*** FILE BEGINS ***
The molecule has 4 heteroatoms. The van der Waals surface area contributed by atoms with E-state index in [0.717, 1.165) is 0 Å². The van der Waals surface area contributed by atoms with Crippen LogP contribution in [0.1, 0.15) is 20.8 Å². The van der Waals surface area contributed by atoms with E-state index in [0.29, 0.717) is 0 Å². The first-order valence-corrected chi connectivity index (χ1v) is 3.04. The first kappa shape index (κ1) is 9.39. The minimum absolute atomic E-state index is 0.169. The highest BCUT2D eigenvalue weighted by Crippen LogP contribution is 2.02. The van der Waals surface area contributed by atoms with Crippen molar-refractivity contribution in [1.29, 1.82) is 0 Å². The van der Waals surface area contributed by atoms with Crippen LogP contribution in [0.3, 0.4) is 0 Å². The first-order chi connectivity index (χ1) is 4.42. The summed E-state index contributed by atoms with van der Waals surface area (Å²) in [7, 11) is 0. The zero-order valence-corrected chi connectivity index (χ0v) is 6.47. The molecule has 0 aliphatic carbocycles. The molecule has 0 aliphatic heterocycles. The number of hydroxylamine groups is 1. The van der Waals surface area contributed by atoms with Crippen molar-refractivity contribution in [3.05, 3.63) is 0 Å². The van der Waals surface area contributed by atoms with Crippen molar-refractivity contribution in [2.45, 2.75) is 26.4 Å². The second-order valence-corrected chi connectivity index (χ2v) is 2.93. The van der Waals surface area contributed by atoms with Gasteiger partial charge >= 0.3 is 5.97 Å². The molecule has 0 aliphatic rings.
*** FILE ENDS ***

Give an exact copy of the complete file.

The molecule has 4 heteroatoms. The van der Waals surface area contributed by atoms with E-state index in [0.717, 1.165) is 0 Å². The van der Waals surface area contributed by atoms with Crippen LogP contribution in [0.1, 0.15) is 20.8 Å². The van der Waals surface area contributed by atoms with E-state index in [0.29, 0.717) is 0 Å². The first-order valence-corrected chi connectivity index (χ1v) is 3.04. The first kappa shape index (κ1) is 9.39. The minimum absolute atomic E-state index is 0.169. The highest BCUT2D eigenvalue weighted by Crippen LogP contribution is 2.02. The van der Waals surface area contributed by atoms with Crippen molar-refractivity contribution in [1.29, 1.82) is 0 Å². The van der Waals surface area contributed by atoms with Crippen LogP contribution in [0.3, 0.4) is 0 Å². The first-order chi connectivity index (χ1) is 4.42. The summed E-state index contributed by atoms with van der Waals surface area (Å²) in [7, 11) is 0. The zero-order valence-corrected chi connectivity index (χ0v) is 6.47. The molecule has 0 aliphatic carbocycles. The molecule has 0 aliphatic heterocycles. The number of hydroxylamine groups is 1. The van der Waals surface area contributed by atoms with Crippen molar-refractivity contribution in [3.05, 3.63) is 0 Å². The van der Waals surface area contributed by atoms with Crippen molar-refractivity contribution in [2.45, 2.75) is 26.4 Å². The second-order valence-corrected chi connectivity index (χ2v) is 2.93. The van der Waals surface area contributed by atoms with Gasteiger partial charge >= 0.3 is 5.97 Å². The molecule has 0 aliphatic rings.